Some of the resources had to be generated by fund raising activities. This was done by appealing to the people during the annual function of the college. Another way this was done was by personal persuasion for which a few board members together with the principal would visit people in the villages and extract donation in Gandhian way. Before independence, Mahatma Gandhi would milk rich industrialists to fund the activities of Congress Party at which Sarojani Naidu had once quipped, “It takes a lot of money to keep Gandhi poor.” Principal of the college also had earned similar reputation. He himself is known to have commented that he had become a butcher for the sake of his college, which he was really proud of as it indicated his dedication to raise funds to supplement the resources of college. In addition, he had to undertake some teaching himself for there was shortage of teachers as well. He also used physical punishment but very moderately like a gentle slap on the face with a comment, “Naughty.” In any case, the students would not dare complain to him or any other authority for fear of repercussions like the increase in the cruelty of Kahra Master.

About every student had experienced the torture inflicted by Kahra Master except Haidar Ali. His father was a government officer and quite proficient in English who coached Haidar. One day Kahra Master asked Haidar to translate the Hindi word ‘Hathi,’ which he translated correctly.

“Spell it,” hollered the teacher.

“Elefant Master ji.”

“Come here,” the blue-eyed teacher ordered Haidar. Everyone knew what that meant.

“Elephant Master ji, it is ‘ph,’ not ‘f’ Master ji,” said Haidar immediately.

“Come here,” hollered the teacher at the top of his voice.

Only thing for Haidar to do now was to whine, “Master ji I’ll die, it’ll kill me Master ji; ...” as he walked slowly towards the table knowing that now he might get an extra lash for not moving at the first call.

Sure enough; the blue-eyed one held his fingers in his hand, laid his palm down exposing its back and hit as hard as he could. The hit landed on the thumb of Kahra Master and his face turned red just like the face of the mischievous kid in teacher’s training school, not sure due to the pain or embarrassment, likely both. That was the last time Kahra Master hit anybody and Haidar saved his spotless record of never having gotten hit by Kahra Master’s ruler.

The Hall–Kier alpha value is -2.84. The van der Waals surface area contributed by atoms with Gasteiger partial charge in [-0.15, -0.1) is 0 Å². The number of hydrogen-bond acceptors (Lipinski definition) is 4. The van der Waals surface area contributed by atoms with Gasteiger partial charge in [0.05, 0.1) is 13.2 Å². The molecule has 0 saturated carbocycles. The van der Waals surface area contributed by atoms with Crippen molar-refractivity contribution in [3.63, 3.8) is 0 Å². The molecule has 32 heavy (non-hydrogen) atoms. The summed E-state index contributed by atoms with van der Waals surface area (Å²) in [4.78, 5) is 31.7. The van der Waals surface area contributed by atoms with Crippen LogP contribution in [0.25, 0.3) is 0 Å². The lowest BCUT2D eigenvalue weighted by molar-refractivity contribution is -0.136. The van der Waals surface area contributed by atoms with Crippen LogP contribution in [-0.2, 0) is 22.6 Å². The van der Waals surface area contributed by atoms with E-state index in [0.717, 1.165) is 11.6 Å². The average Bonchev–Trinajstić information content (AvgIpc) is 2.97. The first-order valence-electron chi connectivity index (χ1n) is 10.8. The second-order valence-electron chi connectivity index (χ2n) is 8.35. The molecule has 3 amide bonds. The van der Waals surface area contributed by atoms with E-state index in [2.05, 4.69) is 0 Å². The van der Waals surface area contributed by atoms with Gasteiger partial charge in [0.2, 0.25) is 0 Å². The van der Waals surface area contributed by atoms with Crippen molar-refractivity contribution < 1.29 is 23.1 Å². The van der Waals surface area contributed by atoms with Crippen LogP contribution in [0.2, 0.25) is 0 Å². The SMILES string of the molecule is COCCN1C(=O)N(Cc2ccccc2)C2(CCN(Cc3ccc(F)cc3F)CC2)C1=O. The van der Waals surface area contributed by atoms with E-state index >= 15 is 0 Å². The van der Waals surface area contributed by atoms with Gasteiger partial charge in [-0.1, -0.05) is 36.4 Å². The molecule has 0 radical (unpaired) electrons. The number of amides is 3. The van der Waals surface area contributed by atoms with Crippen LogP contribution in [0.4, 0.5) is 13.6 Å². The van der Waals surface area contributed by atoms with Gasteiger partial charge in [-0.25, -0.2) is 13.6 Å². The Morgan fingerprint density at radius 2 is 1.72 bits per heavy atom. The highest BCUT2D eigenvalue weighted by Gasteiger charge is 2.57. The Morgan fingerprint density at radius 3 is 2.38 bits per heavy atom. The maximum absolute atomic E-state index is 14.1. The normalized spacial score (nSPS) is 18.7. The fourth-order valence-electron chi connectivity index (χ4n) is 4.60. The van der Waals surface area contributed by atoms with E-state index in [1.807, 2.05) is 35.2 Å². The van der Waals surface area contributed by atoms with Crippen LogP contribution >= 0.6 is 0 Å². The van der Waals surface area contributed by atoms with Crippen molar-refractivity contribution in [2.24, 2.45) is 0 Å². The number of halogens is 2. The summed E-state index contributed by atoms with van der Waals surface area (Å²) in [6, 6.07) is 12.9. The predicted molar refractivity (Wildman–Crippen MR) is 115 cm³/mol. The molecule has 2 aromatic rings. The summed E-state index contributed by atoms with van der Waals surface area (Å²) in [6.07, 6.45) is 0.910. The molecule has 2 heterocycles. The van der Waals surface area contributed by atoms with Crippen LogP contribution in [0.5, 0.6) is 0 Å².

The school year was nearing an end and soon it was exam time. Yet again, Lapheel Pha-i was seen reading from his book even while walking, which was now longer than before as it included the walk from the village to the College also. Yet again, reaction of the other kids was also the same: Laugh at him; and so was his reaction: “Whatcha lutin at? Padha-i you ale dooin in thikhth glade id nothing, wait till you get to theventh glade. Then you will know what padha-i id. They don`t even intloduce deometli in thikhth glade; in theventh, you hafta do conthructhun.”

After the exams, it was summer and fun for the kids. As they returned in the seventh grade, Kahra Master was nowhere in sight. Soon it was learned that he had found a job in another school. Kids made no secret of their pleasure and thanked Heather Ali for ridding them of that teacher even though it was quite clear that nobody was ever going to get hit by Kara Master again.

It took another year and another kid to rid the school of the PTI. There was a small sick looking weak kid who landed under the ruler of PTI one day and PTI knew no difference between a bigger, stronger kid and a sick weakling; truly non-discriminating fellow that PTI was. He hit the boy the same way as any other boy but this kid fainted after a couple of hits. The principal together with the school board immediately suspended the PTI and he was fired soon after. Kids were of course thankful to the small sick looking kid. As for the PTI, he also managed to find a position in another school after pledging to give up his ways together with his wooden bar.

Continued to “New Brides Old Grooms”

9-Apr-2017
More by :  Dr. Raj Vatsya